Russian MPs call on world to suppress attempts to revive Nazi ideology
Russian parliamentarians have urged the international community to counter any attempts to distort or reconsider the role of the Nuremberg Trials and the results of World War II, as well as efforts to justify Nazi crimes.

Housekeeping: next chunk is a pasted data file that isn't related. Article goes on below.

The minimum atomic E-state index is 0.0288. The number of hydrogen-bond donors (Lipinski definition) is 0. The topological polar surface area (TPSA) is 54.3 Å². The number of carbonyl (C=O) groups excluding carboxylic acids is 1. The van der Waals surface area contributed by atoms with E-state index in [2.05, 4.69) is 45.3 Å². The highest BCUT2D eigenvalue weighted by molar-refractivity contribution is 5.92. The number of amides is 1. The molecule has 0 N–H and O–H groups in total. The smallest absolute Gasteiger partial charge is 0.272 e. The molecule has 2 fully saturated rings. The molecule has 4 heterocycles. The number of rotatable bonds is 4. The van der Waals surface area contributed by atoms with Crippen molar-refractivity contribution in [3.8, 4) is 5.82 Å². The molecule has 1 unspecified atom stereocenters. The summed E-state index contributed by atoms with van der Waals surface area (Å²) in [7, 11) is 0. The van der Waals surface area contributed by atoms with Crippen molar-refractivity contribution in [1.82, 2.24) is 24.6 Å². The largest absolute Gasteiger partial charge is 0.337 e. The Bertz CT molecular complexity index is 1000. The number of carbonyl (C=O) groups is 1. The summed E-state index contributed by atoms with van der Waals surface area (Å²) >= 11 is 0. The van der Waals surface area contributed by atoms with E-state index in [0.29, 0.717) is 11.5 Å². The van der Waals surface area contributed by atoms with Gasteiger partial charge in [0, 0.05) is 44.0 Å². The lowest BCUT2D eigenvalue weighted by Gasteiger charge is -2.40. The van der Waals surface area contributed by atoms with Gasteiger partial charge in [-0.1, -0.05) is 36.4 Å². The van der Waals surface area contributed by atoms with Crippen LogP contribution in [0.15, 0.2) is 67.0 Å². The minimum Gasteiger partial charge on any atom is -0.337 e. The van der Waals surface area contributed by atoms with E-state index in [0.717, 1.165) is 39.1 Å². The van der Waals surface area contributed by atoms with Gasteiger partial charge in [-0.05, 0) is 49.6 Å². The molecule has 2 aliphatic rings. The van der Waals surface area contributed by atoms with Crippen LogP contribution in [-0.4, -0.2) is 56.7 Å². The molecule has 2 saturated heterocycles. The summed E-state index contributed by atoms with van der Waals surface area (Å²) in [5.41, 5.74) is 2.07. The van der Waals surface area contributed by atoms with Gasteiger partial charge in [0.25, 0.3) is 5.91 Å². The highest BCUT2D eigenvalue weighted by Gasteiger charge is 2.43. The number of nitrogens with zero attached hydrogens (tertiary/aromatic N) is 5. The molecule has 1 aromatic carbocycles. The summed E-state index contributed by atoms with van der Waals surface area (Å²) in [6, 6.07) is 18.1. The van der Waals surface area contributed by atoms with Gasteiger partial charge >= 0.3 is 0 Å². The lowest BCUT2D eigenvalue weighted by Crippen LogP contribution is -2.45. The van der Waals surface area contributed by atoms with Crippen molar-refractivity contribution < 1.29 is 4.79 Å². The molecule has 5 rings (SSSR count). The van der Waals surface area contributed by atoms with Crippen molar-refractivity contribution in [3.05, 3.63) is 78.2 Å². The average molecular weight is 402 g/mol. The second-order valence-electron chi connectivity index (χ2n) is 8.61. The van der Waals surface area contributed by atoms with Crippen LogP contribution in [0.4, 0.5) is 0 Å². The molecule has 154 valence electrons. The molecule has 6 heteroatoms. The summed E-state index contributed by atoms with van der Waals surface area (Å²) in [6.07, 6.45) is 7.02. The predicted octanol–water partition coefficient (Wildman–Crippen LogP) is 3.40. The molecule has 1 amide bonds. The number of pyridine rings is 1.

In November 1945, in the German city of Nuremberg, the victors of the bloodiest war in the history of humanity began the first ever international war crimes trial, with 21 surviving representatives of the Nazi elite. On the 65th anniversary of the start of the Nuremberg Trials, both the upper and the lower chambers of the Russian parliament – the State Duma and the Federation Council – have issued statements. The lawmakers are unanimous: it is unacceptable to rewrite history and attempt to justify the crimes. "Deputies of the State Duma call on international organizations and the parliaments of states around the world to resolutely condemn andto suppressany attemptstorevivefascist,ultra-right,racistand nationalistic ideologies intheir countriesand anywhereelse inthe world, acting in compliance with the unambiguous and universaldecisions adopted attheNuremberg Trials," the statement reads, as cited by Interfax news agency. The MPs stressed that the verdicts of the trials are still relevant today.They said that any attempts “to review, deny or distort them must be denounced as violations of the generally accepted principles and norms of international law and as evident resistance to the will of the United Nations". The USSR suffered massive losses during World War II: over 26 million people – soldiers and civilians – laid down their lives.Today, some countries are trying to equate Nazi Germany with the Soviet Union. According to Russian parliamentarians, such attempts are "blasphemous towards all of the anti-fascist movement veterans, Holocaust victims, concentration camp prisoners and tens of millions of people …who sacrificed their lives for the sake of the fight against the Nazis' anti-human racial theory," the State Duma said. It is not uncommon for monuments to the victors to be defaced, while memorials are erected to those who fought on the Nazi side. The aggressors’ accomplices are praised, while Anti-Nazi coalition warriors are being prosecuted. Russian parliamentarians noted that it is a matter of serious concern.The Federation Council senators underlined that the results of the Nuremberg Trials cannot be reviewed. They urged the necessity “to stay loyal to the Nuremberg principles, which means preserving and developing the spiritof cooperation, goodwill and showing vigilance andintolerance towards any attemptsto break international law."All in all, twelve trials, involving over a hundred defendants and several different courts, took place in Nuremberg from 1945 to 1949. The first, and most famous, began on November 20, 1945. Known as the Trial of the Major War Criminals before the International Military Tribunal, it tried the most senior captured leaders of Nazi Germany.